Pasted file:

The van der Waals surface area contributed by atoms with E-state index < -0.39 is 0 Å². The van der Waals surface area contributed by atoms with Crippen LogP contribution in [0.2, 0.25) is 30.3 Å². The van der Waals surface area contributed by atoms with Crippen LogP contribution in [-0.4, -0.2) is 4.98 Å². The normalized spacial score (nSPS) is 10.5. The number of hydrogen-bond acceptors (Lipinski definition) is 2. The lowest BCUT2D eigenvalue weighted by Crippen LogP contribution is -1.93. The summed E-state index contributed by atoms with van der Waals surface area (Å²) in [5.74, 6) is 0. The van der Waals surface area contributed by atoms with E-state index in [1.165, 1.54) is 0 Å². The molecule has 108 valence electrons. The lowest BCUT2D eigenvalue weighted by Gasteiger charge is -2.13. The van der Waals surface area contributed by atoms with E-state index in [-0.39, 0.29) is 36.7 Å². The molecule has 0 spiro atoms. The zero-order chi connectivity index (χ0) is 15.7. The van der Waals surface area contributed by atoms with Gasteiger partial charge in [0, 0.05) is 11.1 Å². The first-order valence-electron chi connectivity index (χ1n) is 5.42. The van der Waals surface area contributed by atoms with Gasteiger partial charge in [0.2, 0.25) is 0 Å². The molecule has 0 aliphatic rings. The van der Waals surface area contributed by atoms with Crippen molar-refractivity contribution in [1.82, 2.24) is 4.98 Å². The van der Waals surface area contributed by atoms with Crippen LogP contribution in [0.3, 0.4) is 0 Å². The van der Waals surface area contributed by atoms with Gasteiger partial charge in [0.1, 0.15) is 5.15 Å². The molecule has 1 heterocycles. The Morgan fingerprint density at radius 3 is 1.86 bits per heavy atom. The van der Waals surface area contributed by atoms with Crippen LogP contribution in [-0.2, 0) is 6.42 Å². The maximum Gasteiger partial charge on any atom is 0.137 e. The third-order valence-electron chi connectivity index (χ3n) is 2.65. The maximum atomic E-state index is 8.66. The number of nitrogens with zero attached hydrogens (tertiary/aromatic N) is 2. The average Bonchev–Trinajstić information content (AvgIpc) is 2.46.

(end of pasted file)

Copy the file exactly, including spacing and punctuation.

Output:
The van der Waals surface area contributed by atoms with E-state index < -0.39 is 0 Å². The van der Waals surface area contributed by atoms with Crippen LogP contribution in [0.2, 0.25) is 30.3 Å². The van der Waals surface area contributed by atoms with Crippen LogP contribution in [-0.4, -0.2) is 4.98 Å². The normalized spacial score (nSPS) is 10.5. The number of hydrogen-bond acceptors (Lipinski definition) is 2. The lowest BCUT2D eigenvalue weighted by Crippen LogP contribution is -1.93. The summed E-state index contributed by atoms with van der Waals surface area (Å²) in [5.74, 6) is 0. The van der Waals surface area contributed by atoms with E-state index in [1.165, 1.54) is 0 Å². The molecule has 108 valence electrons. The lowest BCUT2D eigenvalue weighted by Gasteiger charge is -2.13. The van der Waals surface area contributed by atoms with E-state index in [-0.39, 0.29) is 36.7 Å². The molecule has 0 spiro atoms. The zero-order chi connectivity index (χ0) is 15.7. The van der Waals surface area contributed by atoms with Gasteiger partial charge in [0, 0.05) is 11.1 Å². The first-order valence-electron chi connectivity index (χ1n) is 5.42. The van der Waals surface area contributed by atoms with Gasteiger partial charge in [0.2, 0.25) is 0 Å². The molecule has 0 aliphatic rings. The van der Waals surface area contributed by atoms with Crippen molar-refractivity contribution in [1.82, 2.24) is 4.98 Å². The van der Waals surface area contributed by atoms with Crippen LogP contribution in [0.3, 0.4) is 0 Å². The van der Waals surface area contributed by atoms with Gasteiger partial charge in [0.1, 0.15) is 5.15 Å². The molecule has 1 heterocycles. The Morgan fingerprint density at radius 3 is 1.86 bits per heavy atom. The van der Waals surface area contributed by atoms with Crippen LogP contribution in [-0.2, 0) is 6.42 Å². The maximum Gasteiger partial charge on any atom is 0.137 e. The third-order valence-electron chi connectivity index (χ3n) is 2.65. The maximum atomic E-state index is 8.66. The number of nitrogens with zero attached hydrogens (tertiary/aromatic N) is 2. The average Bonchev–Trinajstić information content (AvgIpc) is 2.46.